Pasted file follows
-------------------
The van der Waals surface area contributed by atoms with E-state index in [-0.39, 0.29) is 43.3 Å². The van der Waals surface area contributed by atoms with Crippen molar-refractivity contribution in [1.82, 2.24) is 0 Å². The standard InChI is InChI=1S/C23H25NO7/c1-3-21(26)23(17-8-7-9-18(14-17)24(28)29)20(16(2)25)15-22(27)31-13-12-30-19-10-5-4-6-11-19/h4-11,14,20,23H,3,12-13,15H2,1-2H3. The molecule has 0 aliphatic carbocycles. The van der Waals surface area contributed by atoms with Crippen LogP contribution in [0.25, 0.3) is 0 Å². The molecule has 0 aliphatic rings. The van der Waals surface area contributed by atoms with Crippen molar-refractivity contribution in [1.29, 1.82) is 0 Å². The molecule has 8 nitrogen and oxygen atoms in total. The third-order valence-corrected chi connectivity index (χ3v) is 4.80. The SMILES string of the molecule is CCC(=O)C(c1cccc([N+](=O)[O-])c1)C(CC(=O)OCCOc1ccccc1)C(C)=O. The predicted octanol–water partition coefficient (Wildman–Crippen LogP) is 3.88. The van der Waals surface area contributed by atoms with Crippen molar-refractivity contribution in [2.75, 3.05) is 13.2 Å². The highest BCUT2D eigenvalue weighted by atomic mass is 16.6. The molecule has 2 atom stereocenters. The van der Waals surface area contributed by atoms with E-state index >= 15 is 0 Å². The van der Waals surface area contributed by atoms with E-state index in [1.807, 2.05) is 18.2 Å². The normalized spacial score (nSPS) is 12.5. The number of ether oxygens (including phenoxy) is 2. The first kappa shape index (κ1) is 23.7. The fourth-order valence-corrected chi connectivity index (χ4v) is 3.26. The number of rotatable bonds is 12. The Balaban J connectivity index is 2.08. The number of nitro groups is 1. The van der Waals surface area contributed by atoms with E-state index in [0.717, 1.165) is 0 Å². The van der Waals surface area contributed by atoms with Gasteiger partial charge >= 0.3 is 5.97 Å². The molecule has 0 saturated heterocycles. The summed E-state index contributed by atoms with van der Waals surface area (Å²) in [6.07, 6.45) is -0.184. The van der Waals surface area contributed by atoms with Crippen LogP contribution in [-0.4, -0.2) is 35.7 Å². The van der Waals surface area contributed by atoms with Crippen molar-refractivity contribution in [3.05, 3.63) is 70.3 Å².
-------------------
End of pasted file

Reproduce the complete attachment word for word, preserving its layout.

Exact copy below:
The van der Waals surface area contributed by atoms with E-state index in [-0.39, 0.29) is 43.3 Å². The van der Waals surface area contributed by atoms with Crippen molar-refractivity contribution in [1.82, 2.24) is 0 Å². The standard InChI is InChI=1S/C23H25NO7/c1-3-21(26)23(17-8-7-9-18(14-17)24(28)29)20(16(2)25)15-22(27)31-13-12-30-19-10-5-4-6-11-19/h4-11,14,20,23H,3,12-13,15H2,1-2H3. The molecule has 0 aliphatic carbocycles. The van der Waals surface area contributed by atoms with Crippen LogP contribution in [0.25, 0.3) is 0 Å². The molecule has 0 aliphatic rings. The van der Waals surface area contributed by atoms with Crippen molar-refractivity contribution in [1.29, 1.82) is 0 Å². The molecule has 8 nitrogen and oxygen atoms in total. The third-order valence-corrected chi connectivity index (χ3v) is 4.80. The SMILES string of the molecule is CCC(=O)C(c1cccc([N+](=O)[O-])c1)C(CC(=O)OCCOc1ccccc1)C(C)=O. The predicted octanol–water partition coefficient (Wildman–Crippen LogP) is 3.88. The van der Waals surface area contributed by atoms with Crippen molar-refractivity contribution in [2.75, 3.05) is 13.2 Å². The highest BCUT2D eigenvalue weighted by atomic mass is 16.6. The molecule has 2 atom stereocenters. The van der Waals surface area contributed by atoms with E-state index >= 15 is 0 Å². The van der Waals surface area contributed by atoms with E-state index in [1.807, 2.05) is 18.2 Å². The normalized spacial score (nSPS) is 12.5. The number of ether oxygens (including phenoxy) is 2. The first kappa shape index (κ1) is 23.7. The fourth-order valence-corrected chi connectivity index (χ4v) is 3.26. The number of rotatable bonds is 12. The Balaban J connectivity index is 2.08. The number of nitro groups is 1. The van der Waals surface area contributed by atoms with E-state index in [0.717, 1.165) is 0 Å². The van der Waals surface area contributed by atoms with Gasteiger partial charge >= 0.3 is 5.97 Å². The molecule has 0 saturated heterocycles. The summed E-state index contributed by atoms with van der Waals surface area (Å²) in [6.07, 6.45) is -0.184. The van der Waals surface area contributed by atoms with Crippen LogP contribution in [-0.4, -0.2) is 35.7 Å². The van der Waals surface area contributed by atoms with Crippen molar-refractivity contribution in [3.05, 3.63) is 70.3 Å².